While a pair of ducks loiter around their feet, Black goes to work. A plastic hobby horse spray-painted black, a body made from a plastic garbage bag, a piece of fabric and a scavenged solar-powered lantern suddenly coalesce into a headless horseman to ride the roof. A piece of plywood with a ragged edge becomes part of the gravestone collection.
    Black is a handyman and a champion scrounger. “It’s all made out of stuff I find,” he says. “When I see something on the street, I stop and look at it and think, ‘Can I use it for Halloween?’  ” The holiday has become a year-round preoccupation, and each year has a new theme—which Kennedy refuses to reveal in advance.

Haunted Mardi Gras

    Meanwhile, the Elmwood District is abuzz with preparations for what has become one of the largest multifamily haunts in the Bay Area. What started with a single, fabulous display in the early 1990s has become a neighborhood tradition.
    Owners of the large and elegant houses pull out all the stops, and word gets passed from parent to parent, from teen to teen; since 1993, Russell Street, east of College Avenue, has been closed to traffic to accommodate hoards of all ages. Prospective homebuyers must be warned about the annual scene.
    In fact, the neighbors invite you to please stay away. Evidently, the 2,000 trick-or-treaters who showed up last year were plenty.
    Word is spreading about alternatives to this mob scene. Last year, a bus pulled up in front of the Black/Kennedy abode, disgorging a throng of peripatetic revelers. The Schmidt/Linkhart residence saw around 300 trick-or-treaters. This year, they’ll be waiting with buckets of candy. Buckets and buckets and buckets of candy.

Take Back This Night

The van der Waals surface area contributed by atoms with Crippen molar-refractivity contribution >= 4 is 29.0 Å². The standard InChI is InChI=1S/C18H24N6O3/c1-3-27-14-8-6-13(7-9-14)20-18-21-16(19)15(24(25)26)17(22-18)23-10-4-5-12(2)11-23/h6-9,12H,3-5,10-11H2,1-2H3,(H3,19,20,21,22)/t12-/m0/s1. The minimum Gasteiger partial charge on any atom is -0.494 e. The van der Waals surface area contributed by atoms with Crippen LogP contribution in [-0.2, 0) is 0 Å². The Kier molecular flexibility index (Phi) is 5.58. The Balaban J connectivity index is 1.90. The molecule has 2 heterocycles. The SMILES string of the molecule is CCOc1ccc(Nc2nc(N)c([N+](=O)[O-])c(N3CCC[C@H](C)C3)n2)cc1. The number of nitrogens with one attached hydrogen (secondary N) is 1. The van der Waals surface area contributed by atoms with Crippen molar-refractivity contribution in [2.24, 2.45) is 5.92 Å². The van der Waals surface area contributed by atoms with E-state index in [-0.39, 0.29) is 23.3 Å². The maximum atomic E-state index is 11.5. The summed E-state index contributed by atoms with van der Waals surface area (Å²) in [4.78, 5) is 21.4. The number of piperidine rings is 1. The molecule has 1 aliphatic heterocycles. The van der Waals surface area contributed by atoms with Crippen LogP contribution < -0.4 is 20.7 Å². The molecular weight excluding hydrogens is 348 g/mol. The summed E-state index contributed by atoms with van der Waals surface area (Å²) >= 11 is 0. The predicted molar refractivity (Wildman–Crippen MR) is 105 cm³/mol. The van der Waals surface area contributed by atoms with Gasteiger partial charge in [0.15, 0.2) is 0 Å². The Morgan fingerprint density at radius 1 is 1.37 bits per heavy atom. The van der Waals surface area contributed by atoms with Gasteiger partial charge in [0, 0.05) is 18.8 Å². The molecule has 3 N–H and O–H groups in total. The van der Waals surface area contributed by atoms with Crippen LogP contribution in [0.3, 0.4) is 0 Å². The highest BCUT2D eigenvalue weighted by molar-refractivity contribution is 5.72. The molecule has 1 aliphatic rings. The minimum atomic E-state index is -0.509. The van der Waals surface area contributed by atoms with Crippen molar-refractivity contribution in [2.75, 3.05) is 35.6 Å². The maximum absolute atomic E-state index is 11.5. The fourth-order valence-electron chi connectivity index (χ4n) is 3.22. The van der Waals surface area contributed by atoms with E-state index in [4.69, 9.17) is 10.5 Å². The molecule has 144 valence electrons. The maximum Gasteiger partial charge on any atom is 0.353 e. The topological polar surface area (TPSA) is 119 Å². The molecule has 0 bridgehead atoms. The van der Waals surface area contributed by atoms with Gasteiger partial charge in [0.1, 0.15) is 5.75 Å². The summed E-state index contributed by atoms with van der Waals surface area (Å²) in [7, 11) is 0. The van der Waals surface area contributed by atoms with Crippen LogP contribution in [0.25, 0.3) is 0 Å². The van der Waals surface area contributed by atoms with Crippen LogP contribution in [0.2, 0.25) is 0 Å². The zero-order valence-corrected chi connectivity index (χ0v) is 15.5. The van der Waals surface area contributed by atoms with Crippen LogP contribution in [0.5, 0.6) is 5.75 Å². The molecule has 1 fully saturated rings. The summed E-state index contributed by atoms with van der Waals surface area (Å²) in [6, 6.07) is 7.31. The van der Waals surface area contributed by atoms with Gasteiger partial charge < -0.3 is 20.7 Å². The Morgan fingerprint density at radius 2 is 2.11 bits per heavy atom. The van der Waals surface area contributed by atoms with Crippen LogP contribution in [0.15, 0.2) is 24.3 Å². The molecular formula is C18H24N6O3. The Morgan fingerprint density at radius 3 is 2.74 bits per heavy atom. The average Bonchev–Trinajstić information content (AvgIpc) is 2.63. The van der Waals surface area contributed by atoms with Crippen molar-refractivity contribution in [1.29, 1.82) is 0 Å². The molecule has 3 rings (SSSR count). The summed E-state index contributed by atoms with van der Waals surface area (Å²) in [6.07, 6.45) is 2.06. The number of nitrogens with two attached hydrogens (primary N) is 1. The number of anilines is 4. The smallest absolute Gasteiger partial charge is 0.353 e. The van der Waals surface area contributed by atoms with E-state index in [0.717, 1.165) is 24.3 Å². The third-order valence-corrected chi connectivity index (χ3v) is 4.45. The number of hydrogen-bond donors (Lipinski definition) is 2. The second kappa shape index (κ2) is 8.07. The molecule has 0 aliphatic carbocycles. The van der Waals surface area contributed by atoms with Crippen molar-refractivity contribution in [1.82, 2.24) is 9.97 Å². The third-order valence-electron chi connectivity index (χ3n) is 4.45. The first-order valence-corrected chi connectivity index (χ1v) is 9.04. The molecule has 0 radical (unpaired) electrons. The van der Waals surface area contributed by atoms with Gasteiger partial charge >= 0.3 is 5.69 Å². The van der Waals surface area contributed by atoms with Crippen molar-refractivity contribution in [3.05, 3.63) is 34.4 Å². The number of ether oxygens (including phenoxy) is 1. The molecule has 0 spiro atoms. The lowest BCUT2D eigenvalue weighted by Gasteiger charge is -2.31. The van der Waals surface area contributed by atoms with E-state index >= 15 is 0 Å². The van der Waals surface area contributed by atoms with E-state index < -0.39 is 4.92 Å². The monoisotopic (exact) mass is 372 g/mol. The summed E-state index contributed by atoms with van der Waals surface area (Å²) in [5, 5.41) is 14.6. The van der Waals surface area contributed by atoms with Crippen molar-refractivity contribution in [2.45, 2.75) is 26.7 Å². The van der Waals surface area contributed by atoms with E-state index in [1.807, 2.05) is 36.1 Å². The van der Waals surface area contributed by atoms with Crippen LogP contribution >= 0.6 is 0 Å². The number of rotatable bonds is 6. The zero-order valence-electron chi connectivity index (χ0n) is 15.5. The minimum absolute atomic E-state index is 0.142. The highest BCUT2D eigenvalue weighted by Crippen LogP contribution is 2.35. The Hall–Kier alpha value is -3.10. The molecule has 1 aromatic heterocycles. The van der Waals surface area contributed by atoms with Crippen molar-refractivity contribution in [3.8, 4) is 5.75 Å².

Halloween is a holiday that’s down on its luck. Its ancient roots as a Celtic harvest festival grew into a commemoration of All Souls Day, when the poor in England would receive cakes in return for their prayers for the dead. Trick-or-treating became popular in the early 20th century, and its heyday was in the placid Eisenhower era.
Today, the holiday seems to embody the worst fears of urban living: our dread of strangers, the terror of the streets. Whole neighborhoods go dark on this night, residents cowering behind their doors lest a stranger knocks.
    So, taking back this night for the ghosts and goblins is as much about community as it is about creativity and candy.
    Schmidt would love to see all his neighbors open their doors on Halloween, and he thinks every district should have at least one serious haunt, so that no locale gets as overwhelmed as the Elmwood District.
    He hopes his jack-o’-lanterns will shine a ray of hope into our closed hearts. His work, he says, is in part a reaction to the climate of fear. “If there’s a need for something,” he says, “I like to fill it. Maybe someone’s afraid, so I want to say, ‘Don’t be afraid. Open your door.’  ”


Home of Larry Schmidt and Carl Linkhart
3854 Greenwood Ave., Oakland (north of Interstate 580, Park Boulevard exit)
Unaccompanied grownups are encouraged to arrive after 9 p.m.

Home of Mark Black and Jeannie Kennedy
3914 Coolidge Ave., Oakland
(north of I-580, Fruitvale exit)

—By Susan Kuchinskas
—Photography by Jan Stürmann